Mark Zuckerberg Facebook leadership
Facebook's CEO Mark Zuckerberg looks on during the VivaTech trade fair in Paris, May 24, 2018. GERARD JULIEN/AFP/Getty Images

Allowing humans to control computers and devices with only their thoughts is Facebook's next target as it sets to buy CTRL-labs, a tech startup that develops wristbands that interpret neuron activity into digital commands.

CTRL-labs is based in New York and was founded in 2015 by Timothy Machado and neuroscientists Patrick Kaifosh and Thomas Reardon. Its investors include GV, Lux Capital, Matrix Partners, Breyer Capital, Spark Capital, Amazon Alexa Fund and others.

Andrew Bosworth, Facebook's augmented and virtual-reality vice president, said in a post that, "the vision for this work is a wristband that lets people control their devices as a natural extension of movement." The technology works by sending electrical signals from the spinal cord to the hand muscles, which are then translated to a digital action on a device.

The whole concept of controlling devices with only thoughts is non-invasive, but it does come with an oversized design that may not be a perfect complement to everyday fashion.

Facebook's deal, for an undisclosed value but is estimated to be within $500 million to $1 billion, will land CTRL-labs in their AR/VR division.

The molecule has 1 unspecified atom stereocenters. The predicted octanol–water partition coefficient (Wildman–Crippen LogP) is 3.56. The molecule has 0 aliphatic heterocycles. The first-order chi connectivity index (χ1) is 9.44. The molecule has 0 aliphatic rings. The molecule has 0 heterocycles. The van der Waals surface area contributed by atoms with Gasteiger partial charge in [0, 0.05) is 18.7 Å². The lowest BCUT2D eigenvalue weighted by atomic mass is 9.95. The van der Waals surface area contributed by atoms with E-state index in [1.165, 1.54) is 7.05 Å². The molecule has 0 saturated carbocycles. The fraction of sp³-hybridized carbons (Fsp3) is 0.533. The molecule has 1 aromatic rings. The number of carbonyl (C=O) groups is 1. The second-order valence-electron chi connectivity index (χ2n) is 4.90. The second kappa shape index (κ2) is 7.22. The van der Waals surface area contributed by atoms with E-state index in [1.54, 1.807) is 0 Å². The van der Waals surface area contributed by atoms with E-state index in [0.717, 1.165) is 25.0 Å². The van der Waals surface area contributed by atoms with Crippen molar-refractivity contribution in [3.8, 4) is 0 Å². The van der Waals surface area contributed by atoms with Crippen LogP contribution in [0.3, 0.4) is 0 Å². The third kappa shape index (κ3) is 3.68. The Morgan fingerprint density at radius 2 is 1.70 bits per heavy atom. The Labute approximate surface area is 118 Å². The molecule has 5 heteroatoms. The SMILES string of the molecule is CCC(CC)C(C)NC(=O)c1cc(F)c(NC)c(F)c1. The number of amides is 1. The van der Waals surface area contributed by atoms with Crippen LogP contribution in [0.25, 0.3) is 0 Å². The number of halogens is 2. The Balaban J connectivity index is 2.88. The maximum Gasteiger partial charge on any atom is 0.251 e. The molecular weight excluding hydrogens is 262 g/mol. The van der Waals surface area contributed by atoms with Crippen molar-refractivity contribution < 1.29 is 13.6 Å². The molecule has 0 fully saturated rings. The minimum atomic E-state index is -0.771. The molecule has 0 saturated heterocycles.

The social media giant has long been pursuing augmented reality when it acquired Oculus V.R. back in 2014. This new agreement to purchase CTRL-labs will put the wristband technology along with the AR glasses in the pipeline.

Acquisitions like this will put Facebook in a lot of scrutiny from regulators who question if the social network company is getting or is already too big and powerful. Along with Google, Facebook is currently facing anti-trust investigations with even its co-founder Chris Hugh calling for a breakup in May. Scrutiny over Facebook increased since last year due to the Cambridge Analytica Scandal in early 2018 where Mark Zuckerberg testified in court and got slapped with a $5 billion fine.

There are also deterrents to Facebook's digital currency, Libra, as three firms are reportedly backing out of the deal because of the pressure from regulators. The EU called for an anti-trust investigation on the company as well, and U.S. regulators are calling for compliance on crypto rules in the country.

Facebook said it has reviewed "millions" of apps on its platform as part of a privacy review
Facebook said it has reviewed "millions" of apps on its platform as part of a privacy review AFP / LOIC VENANCE